Retinal detachment is a separation of the sensory retina (the part of the retina responsible for receiving stimuli of light) of the retinal pigment epithelium. Ablation can be rhegmatogenous (rhegma-rupture) and non rhegmatogenous (traction, serous). Risk factors - short-sightedness, lack of intraocular lenses - aphakia, trauma - eye injuries, long-term inflammation of the eye-panuveitis.
In some patients, before it comes to the appearance of retinal detachment, there are a number of specific symptoms-blur that moves in the visual field, glittering light, "bolts" during rapid eye movements. Retinal detachment can occur suddenly, without notice, the sudden drop in vision.
Retinal ablation therapy in the majority of cases is surgery. It is recommended to detect retinal ablation on time, particularly if central vision is not affected (detached macula ), because in this case we achieve optimal results of surgery.
If there is a detached macula, surgery can be done with anatomically satisfactory result, but the return of visual function very much depends on the previous state of the retina and the time that elapsed from the time of detachment till the surgery. It is believed that the optimum time for surgery in case macula detachment is up to 3 days!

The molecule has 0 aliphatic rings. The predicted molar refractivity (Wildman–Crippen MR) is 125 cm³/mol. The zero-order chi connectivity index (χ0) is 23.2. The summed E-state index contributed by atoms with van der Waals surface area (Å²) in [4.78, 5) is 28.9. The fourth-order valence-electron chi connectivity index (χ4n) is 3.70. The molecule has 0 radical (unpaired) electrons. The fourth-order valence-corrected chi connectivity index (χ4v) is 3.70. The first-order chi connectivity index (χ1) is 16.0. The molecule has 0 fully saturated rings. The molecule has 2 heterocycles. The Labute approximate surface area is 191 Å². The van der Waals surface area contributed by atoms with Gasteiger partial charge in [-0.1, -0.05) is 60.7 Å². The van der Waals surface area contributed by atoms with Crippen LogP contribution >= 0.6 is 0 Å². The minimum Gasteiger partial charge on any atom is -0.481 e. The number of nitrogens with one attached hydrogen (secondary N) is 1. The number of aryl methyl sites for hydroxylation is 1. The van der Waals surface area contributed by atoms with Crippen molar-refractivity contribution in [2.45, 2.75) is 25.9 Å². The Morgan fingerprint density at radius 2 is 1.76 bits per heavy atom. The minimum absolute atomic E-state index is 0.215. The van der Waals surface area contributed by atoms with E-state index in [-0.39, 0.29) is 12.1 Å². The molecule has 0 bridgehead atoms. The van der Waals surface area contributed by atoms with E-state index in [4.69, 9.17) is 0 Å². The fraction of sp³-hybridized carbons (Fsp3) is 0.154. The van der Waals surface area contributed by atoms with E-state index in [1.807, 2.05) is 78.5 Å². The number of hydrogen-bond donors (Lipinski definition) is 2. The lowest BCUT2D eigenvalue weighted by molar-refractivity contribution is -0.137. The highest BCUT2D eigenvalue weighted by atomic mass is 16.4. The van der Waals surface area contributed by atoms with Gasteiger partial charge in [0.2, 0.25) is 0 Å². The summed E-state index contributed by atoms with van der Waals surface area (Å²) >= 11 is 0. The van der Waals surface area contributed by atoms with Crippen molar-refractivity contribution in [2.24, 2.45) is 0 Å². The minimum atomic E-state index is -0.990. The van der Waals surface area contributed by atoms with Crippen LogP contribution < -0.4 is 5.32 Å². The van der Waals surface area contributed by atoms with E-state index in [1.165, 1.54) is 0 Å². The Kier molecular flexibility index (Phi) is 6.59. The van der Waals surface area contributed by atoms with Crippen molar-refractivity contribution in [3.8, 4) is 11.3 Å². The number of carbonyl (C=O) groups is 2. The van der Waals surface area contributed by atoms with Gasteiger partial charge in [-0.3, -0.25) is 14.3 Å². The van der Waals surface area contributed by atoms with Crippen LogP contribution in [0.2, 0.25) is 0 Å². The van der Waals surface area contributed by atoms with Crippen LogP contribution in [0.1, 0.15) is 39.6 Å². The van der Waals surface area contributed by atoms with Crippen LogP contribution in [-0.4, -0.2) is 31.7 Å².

Surgical therapy in most cases comes down to two methods-lateral approach (columns), where it does not need to 'open the eye', and pars plana vitrectomy with or without some form of internal tamponade (gas, silicone oil).
In the case of beams, eye movements can be difficult or painful postoperatively , with the change in refractive error due to changes in the length of the shaft of the eyeball.
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